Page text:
68 thoughts on “Monday’s Papers

  1. Todd Unction

    Thankfully nothing serious happened over the weekend.

    For a few minutes there I was a bit worried.
    I’m an awful fecking eejit so I am.

    I was sure it was all going to kick off.

    Maybe next week.

  2. Lilly

    That could be a competition. Finish the sentence: The real reason Diana was in Paris on night of crash was….

    Lines close at 00:23 hours.

      1. Paulus

        A joke from the time described morgue attendants opening body bags after crash singing:
        ‘Zipidee Dodi, zipidee Di’

        (Too soon?)

  3. SOQ

    I really don’t know why people are surprised at Dublin CC being swarmed by kids- they have been cooked up for a year with no social interaction, at a time in their lives when it was most important. That people don’t understand how hard it has been for children and teenagers is bizarre, because even when they did get back to school they had to wear bloody masks and all that social distance stuff.

    And, it should also be no surprise that it is more the poorer kids who are out because they do not have the luxury of large houses and gardens and in some cases, probably not even their own bedrooms. But that didn’t stop the snobby sneering on social media of course, but as someone commented at the beginning- the government had this image of civilised al fresco dining, which proves how out of touch with reality they really are.

    1. Bertie blenkinsop

      I think it’s the whole “thumping the heads off each other” that people are objecting to, rather than their general presence.

      1. SOQ

        Given the amount of kids out and about. the number of incidents reported are small. Temple bar and even the Half Penny bridge area was absolutely heaving and most appeared to be under 18. Of course each incident will be amplified across social media because that is the sort of thing that gets clicks- there is even fake ones doing the rounds of footage from years ago.

        Why bars and restaurants are open in the north but not here is another question.

    2. goldenbrown

      ah but which kids are you referring to here?

      the properly raised ones who are out to socialise with others in a decent, well behaved and equitable manner?

      or the angry feral scrotes who are out to intimidate but had their arses handed to them by the likes of mature gent Jervis St. shopkeeper and kung-fu waiter?

      1. millie bobby brownie

        King Fu Waiter deserves a raise, if nothing else.

        That said, if the shops/bars/restaurants in that area wanted to be really proactive until the govt pulls the finger out about dealing with the antisocial behaviour we’re seeing at the moment, would it not make sense for them to employ bouncers/security type people (even as a co-op type thing) to deter the little shjts hellbent on wreaking havoc?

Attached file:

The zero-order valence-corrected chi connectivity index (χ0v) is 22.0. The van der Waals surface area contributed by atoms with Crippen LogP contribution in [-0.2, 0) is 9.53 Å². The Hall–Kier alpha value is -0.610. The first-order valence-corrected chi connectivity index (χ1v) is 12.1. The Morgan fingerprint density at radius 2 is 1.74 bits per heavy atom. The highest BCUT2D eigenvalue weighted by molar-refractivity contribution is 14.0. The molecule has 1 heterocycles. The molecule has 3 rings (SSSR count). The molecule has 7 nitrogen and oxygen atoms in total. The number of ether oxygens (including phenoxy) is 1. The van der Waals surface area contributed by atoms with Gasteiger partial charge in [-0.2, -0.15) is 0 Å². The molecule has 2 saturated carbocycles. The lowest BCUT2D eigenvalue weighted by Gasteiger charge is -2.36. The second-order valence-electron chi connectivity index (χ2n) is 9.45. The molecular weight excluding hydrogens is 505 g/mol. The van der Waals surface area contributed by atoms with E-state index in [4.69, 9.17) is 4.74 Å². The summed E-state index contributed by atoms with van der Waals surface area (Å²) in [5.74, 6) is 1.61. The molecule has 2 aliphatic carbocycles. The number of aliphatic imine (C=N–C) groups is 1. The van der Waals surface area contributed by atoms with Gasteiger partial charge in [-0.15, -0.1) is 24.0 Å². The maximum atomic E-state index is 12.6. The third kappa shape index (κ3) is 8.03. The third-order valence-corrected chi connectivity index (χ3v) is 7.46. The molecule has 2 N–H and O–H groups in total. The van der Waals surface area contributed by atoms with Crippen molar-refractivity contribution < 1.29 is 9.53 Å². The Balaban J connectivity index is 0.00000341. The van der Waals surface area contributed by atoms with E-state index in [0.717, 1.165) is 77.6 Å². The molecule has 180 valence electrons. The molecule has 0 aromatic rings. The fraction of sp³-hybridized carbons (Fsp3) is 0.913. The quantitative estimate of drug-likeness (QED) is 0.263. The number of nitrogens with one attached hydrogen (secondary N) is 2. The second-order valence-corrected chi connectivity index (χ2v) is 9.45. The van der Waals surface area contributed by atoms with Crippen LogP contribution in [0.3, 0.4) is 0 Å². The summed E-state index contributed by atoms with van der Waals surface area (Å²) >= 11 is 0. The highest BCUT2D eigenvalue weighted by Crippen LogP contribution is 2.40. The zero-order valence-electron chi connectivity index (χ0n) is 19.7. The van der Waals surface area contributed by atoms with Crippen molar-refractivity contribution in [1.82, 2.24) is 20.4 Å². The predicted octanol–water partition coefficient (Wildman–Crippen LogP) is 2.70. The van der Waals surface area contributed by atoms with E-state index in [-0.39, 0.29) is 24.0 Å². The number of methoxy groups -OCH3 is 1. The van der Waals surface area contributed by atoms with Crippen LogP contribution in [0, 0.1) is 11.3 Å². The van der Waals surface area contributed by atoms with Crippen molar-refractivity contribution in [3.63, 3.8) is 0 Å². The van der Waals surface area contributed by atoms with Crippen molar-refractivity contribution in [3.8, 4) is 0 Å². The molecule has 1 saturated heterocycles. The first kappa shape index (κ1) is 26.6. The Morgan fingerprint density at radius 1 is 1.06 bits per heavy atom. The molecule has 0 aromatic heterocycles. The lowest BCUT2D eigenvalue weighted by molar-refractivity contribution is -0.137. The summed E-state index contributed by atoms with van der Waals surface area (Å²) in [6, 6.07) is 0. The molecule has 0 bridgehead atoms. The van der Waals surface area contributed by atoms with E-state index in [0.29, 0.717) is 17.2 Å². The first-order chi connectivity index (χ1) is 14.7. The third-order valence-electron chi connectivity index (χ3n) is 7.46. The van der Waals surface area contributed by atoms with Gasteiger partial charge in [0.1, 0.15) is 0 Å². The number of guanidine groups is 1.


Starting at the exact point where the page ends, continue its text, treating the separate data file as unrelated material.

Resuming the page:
I’m probably being naive, in fairness.

        1. Can a Da?

          Why does Kung Fu Waiter deserve a raise? He is just as big a bully as the scrote who menaced him.

          1. Can a Da?

            We will so. Yet we note that you still haven’t offered any argument as to why a man who is most famous for a violent assault in public on another member of the public ‘deserves’ a raise. So we’re not ‘agreeing to disagree’, instead you’ve refused to defend your point of view which some might see as reactionary and offensive.

            Good day to you *waves hand dismissively.

          2. Daisy Chainsaw

            The scrotes were blowing smoke from their joint in the face of a pregnant woman and racially abusing her. The waiter was protecting her and other patrons from abuse.

          3. millie bobby brownie

            Fine, if you would like me to elaborate.

            I think the waiter used self defense, and to great effect. He was attacked and almost glassed within the space of a few minutes for doing his job, unlike those kids, who were clearly looking for a fight, if those few minutes of vid were any indication. He went well above and beyond the duties his role required (wait/bar staff). He, along with a number of others, managed to make them move along so that no one was hurt further, in spite of bottles and other makeshift missiles being hurled violently at bystanders and customers.

            I’m sure that if no one had stepped in and a diner had been injured, we’d be having a different debate altogether.

            Buh bye now.

          4. Can a Da?

            Yea. I see what you are doing.
            You just want to have the last word, not to debate the actual issue. Fair enough.

          5. Can a Da?

            “An anonymous source told Dublin Live”

            That’s all you got Daisy? Seriously?

            Won’t someone think of the (unborn) children?????

        2. SOQ

          There would be legal issues there Millie- there is very tight rules about how far a security guard or indeed any employee can work. Inside then boundaries of the venue is fine but they have no authority to enforce rules on a pavement.